End of the line

End of the Line (Part 2)

We left the line of succession at the start of 1901. Victoria was still on the throne and Prince Moritz of Saxe-Altenburg was at the other end at number 806. Later that year, Victoria dies and her son, Edward VII, takes the throne. But by the time we take up the story again in 1921, Edward has died and his son, George V, is on the throne. George’s son, Edward, is Prince of Wales and his brother, Albert is second in line. Of course, both of the brothers will have a turn on the throne over the coming decades. Edward will briefly reign as Edward VIII before abdicating and handing the throne to Albert, who will reign as George VI.

At the other end of the list, in position 1001, we find that Prince Moritz of Saxe-Altenburg died in 1907 and his place at the end of the list has been taken by another obscure Württemberg cousin – Wilhelm von der Trenck.

By 1941, things have moved on at the top of the lists. George V died in 1936 and the throne passed to his son, Edward VIII, who held it briefly before abdicating and handing it over to his brother, George VI.  At number two on the list, we see the thirteen-year-old Princess Elizabeth, who will later become Elizabeth II. Following her is her sister, Princess Margaret – and then we have the king’s brothers and sister – the Duke of Gloucester, the Duke of Kent and Princess Mary, Princess Royal, along with their children.

At the end of the list, Wilhelm now has brother and sisters who follow him in the succession. Bottom of the list, at number 1466, we see his younger sister, Ilsa. It’s worth pointing out that the list has increased in size by almost 50% in only 20 years.

In 1961, Elizabeth II has been on the throne for nine years. She now has three children who are taking up the places at the top of the list and they are followed by her uncles, aunts and cousins. But things haven’t changed at the bottom of the list, where we still find Isla von der Trenck. The list now has 2169 names on it.

By 1981, a new generation is starting to appear at the top of the list – represented by Princess Anne‘s son, Peter Phillips, at number 5. And Princess Margaret now has two children at numbers 7 and 8 so the Queen’s uncles and aunt have all been shunted down a few places.

At the bottom, Isla von der Trenck has married Wolfram Vogel and has started to have children. Her first child was a girl, called Karin, but as her siblings are both boys, and the line of succession still gives preference to the male line, Karin Vogel is last in the list at position 3326.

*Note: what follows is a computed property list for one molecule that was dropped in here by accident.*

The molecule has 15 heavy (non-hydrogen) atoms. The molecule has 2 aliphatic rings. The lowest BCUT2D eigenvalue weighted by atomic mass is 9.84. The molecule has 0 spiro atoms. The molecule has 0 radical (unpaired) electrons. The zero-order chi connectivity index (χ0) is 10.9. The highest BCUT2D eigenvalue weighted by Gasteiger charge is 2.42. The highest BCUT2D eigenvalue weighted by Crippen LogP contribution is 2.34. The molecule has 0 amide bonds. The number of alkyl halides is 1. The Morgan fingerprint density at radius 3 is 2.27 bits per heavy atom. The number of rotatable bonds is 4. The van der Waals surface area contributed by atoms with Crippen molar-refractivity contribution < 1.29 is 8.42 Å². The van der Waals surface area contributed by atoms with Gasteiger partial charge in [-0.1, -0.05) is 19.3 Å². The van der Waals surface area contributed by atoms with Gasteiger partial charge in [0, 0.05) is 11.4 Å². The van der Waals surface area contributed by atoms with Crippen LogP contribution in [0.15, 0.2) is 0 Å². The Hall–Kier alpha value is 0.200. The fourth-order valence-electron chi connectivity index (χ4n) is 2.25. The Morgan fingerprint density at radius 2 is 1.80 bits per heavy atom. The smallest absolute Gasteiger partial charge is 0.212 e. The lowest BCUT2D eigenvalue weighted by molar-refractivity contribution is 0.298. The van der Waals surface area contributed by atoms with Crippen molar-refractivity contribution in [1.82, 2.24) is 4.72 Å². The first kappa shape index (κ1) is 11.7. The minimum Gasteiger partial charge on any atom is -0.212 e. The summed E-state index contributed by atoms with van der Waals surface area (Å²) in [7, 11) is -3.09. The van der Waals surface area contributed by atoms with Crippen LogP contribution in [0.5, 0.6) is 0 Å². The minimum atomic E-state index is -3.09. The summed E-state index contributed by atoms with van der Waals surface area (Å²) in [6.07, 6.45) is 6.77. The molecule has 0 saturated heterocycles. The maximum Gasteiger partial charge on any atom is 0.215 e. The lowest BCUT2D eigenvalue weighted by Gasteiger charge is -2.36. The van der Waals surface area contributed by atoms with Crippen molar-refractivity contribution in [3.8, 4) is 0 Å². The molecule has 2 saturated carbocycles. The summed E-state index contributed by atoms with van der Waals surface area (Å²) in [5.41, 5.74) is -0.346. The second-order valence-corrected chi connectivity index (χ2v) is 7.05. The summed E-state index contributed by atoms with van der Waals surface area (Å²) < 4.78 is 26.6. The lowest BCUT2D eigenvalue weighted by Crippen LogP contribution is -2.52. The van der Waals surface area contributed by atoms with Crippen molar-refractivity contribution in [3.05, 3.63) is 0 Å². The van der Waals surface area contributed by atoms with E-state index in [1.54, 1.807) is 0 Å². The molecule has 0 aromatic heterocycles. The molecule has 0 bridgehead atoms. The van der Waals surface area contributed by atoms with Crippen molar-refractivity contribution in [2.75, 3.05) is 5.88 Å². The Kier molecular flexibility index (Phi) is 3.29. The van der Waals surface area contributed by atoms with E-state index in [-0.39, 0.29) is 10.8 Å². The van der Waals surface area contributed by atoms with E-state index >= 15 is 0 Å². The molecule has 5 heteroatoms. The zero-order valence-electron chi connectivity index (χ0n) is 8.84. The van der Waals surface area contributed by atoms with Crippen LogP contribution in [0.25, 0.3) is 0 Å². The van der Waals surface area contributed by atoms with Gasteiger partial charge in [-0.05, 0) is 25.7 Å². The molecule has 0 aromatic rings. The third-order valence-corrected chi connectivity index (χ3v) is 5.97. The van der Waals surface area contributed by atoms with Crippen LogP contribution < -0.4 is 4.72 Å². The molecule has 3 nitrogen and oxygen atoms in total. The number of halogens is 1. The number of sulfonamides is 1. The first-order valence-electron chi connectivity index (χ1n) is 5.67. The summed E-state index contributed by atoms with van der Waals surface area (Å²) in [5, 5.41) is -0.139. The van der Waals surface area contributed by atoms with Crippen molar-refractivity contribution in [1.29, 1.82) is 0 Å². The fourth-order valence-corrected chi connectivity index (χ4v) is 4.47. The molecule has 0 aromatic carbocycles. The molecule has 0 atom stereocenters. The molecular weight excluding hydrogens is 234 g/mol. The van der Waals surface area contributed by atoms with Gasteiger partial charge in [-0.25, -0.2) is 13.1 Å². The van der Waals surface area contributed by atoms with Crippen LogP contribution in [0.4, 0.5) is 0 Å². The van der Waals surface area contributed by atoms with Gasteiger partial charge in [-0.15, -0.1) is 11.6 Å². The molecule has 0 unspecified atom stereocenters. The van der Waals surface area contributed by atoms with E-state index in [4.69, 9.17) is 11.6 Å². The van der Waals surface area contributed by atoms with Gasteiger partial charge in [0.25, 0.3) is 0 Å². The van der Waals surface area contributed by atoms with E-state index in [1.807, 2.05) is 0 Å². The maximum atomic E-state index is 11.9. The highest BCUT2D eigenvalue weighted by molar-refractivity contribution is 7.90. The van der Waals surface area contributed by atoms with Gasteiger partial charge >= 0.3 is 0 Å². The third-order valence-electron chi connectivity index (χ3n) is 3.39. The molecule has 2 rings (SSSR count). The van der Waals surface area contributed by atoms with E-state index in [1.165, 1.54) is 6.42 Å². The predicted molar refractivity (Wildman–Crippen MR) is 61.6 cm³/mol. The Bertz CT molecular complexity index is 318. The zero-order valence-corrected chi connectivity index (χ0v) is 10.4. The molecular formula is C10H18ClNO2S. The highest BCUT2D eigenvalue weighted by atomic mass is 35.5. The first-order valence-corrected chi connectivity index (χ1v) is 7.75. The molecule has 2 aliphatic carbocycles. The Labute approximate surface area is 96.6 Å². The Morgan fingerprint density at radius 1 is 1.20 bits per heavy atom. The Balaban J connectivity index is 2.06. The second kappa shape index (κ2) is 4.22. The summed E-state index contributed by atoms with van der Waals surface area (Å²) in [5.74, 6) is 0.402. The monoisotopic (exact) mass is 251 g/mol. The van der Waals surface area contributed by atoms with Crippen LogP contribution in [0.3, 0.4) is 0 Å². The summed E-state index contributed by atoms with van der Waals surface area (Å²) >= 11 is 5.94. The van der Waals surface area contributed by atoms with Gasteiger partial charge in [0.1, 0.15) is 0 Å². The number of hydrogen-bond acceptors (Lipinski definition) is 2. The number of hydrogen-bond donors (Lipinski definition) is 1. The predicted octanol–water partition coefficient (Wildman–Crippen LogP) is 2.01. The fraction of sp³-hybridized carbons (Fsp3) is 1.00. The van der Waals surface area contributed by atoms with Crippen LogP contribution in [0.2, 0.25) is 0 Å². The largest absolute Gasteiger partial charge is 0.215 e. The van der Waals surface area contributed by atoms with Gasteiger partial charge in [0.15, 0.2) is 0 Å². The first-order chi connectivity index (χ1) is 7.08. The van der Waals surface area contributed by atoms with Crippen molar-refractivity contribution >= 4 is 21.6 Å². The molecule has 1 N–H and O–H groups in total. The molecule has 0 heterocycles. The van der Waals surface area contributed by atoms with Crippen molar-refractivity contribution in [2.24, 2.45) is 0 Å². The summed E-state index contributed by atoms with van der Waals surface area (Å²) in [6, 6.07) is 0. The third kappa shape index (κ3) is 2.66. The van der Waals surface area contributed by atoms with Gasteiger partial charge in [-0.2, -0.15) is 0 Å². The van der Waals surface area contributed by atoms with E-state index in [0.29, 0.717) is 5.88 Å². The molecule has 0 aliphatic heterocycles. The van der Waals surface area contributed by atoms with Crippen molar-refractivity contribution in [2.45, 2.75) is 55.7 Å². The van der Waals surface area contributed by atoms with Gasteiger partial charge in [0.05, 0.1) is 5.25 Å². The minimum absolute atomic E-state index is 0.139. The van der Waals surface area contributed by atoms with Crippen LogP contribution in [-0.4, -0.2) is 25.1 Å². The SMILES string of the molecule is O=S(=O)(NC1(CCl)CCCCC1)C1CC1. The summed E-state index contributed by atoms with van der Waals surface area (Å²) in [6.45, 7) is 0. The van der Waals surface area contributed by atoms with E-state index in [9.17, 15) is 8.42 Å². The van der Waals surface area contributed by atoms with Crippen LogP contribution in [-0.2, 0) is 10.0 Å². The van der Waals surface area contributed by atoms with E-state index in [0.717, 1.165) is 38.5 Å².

The 2001 list was the last one to be published by William Addams Reitwiesner. The Queen now has six grandchildren on the list and descendants of George VI now take up the first 16 places. At the other end, Karin Vogel still has no younger sisters (and seems unlikely to gain any as her mother is now seventy) and hasn’t had any children of her own, so she is still last in line – at number 4973.

The Reitwiesner site has one further list which was compiled by David Lewis and claims to be up to date to 1st January 2011 (but I’ve just noticed it omits Princess Margaret who died in 2002 – so I don’t know how much I trust it). The top of the list shows that the Queen has two more grandchildren (the children of the Earl and Countess of Wessex) and her first great-grandchild (Savannah Phillips – daughter of Peter Phillips).

The end of the list seems completely unchanged since the 2001 version, so I’m not sure that it’s at all accurate. It still shows Karin Vogel as the last person on the list (at number 5753). Any children she had would go after her, but David Lewis seems to believe that she hasn’t had any. I have found a Wall Street Journal article about Vogel that was published in April 2011. The piece includes a video which has a brief interview with her. I guess that if she did have children, the WSJ journalist would have mentioned it.

To close, I thought it would be interesting to plot a graph of how the number of people in the line of succession increases over time – from 10 in 1701 to almost 5,000 in 2001.

0 thoughts on “End of the Line (Part 2)

  • Fascinating! Amazing how the list has grown so exponentially, but I suppose at the top of the list, it is only the descendants of the current monarch who really matter. I noticed that in 1941, Prince Philip was about 150th in line of succession behind his future wife!
    I wonder if there are more UK citizens than ever before at the top of the list. I make King Harald of Norway the first foreigner on the list now and he comes in at 80th!

  • Please I would like to know what position was the then Lord Mountbatten (1900-1979) in the line of succession to the British throne.

    • (These numbers are all approximate. I don’t think anyone has the precise data.)

      At birth, he was number 56 in line. By the age of 20, he had fallen to 101. At 40, he was at 148 and at 60, he was at 218. By the time of his death, he was at about 360.

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